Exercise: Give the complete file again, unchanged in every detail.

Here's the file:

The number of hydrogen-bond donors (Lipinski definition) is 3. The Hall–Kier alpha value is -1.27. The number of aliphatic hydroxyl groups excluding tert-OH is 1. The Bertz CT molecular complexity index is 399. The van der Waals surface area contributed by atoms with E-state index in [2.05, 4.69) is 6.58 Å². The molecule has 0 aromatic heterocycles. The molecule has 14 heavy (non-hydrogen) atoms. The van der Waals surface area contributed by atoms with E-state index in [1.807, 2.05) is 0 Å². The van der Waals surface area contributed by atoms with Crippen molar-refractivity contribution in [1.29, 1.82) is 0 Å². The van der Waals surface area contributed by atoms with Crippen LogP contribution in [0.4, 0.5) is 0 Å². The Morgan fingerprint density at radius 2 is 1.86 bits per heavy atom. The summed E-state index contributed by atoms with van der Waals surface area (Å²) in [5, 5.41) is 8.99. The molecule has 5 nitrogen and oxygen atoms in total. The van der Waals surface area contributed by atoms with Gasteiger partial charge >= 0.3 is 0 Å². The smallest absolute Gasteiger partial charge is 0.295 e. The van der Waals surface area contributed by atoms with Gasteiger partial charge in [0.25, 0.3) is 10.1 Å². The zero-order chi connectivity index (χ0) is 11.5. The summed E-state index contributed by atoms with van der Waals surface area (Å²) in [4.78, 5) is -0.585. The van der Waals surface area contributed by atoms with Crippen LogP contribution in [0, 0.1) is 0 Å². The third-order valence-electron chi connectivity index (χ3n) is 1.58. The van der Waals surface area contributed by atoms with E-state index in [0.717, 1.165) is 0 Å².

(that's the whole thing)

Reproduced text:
The number of hydrogen-bond donors (Lipinski definition) is 3. The Hall–Kier alpha value is -1.27. The number of aliphatic hydroxyl groups excluding tert-OH is 1. The Bertz CT molecular complexity index is 399. The van der Waals surface area contributed by atoms with E-state index in [2.05, 4.69) is 6.58 Å². The molecule has 0 aromatic heterocycles. The molecule has 14 heavy (non-hydrogen) atoms. The van der Waals surface area contributed by atoms with E-state index in [1.807, 2.05) is 0 Å². The van der Waals surface area contributed by atoms with Crippen molar-refractivity contribution in [1.29, 1.82) is 0 Å². The van der Waals surface area contributed by atoms with Crippen LogP contribution in [0.4, 0.5) is 0 Å². The Morgan fingerprint density at radius 2 is 1.86 bits per heavy atom. The summed E-state index contributed by atoms with van der Waals surface area (Å²) in [5, 5.41) is 8.99. The molecule has 5 nitrogen and oxygen atoms in total. The van der Waals surface area contributed by atoms with Gasteiger partial charge >= 0.3 is 0 Å². The smallest absolute Gasteiger partial charge is 0.295 e. The van der Waals surface area contributed by atoms with Gasteiger partial charge in [0.25, 0.3) is 10.1 Å². The zero-order chi connectivity index (χ0) is 11.5. The summed E-state index contributed by atoms with van der Waals surface area (Å²) in [4.78, 5) is -0.585. The van der Waals surface area contributed by atoms with Crippen LogP contribution in [0, 0.1) is 0 Å². The third-order valence-electron chi connectivity index (χ3n) is 1.58. The van der Waals surface area contributed by atoms with E-state index in [0.717, 1.165) is 0 Å².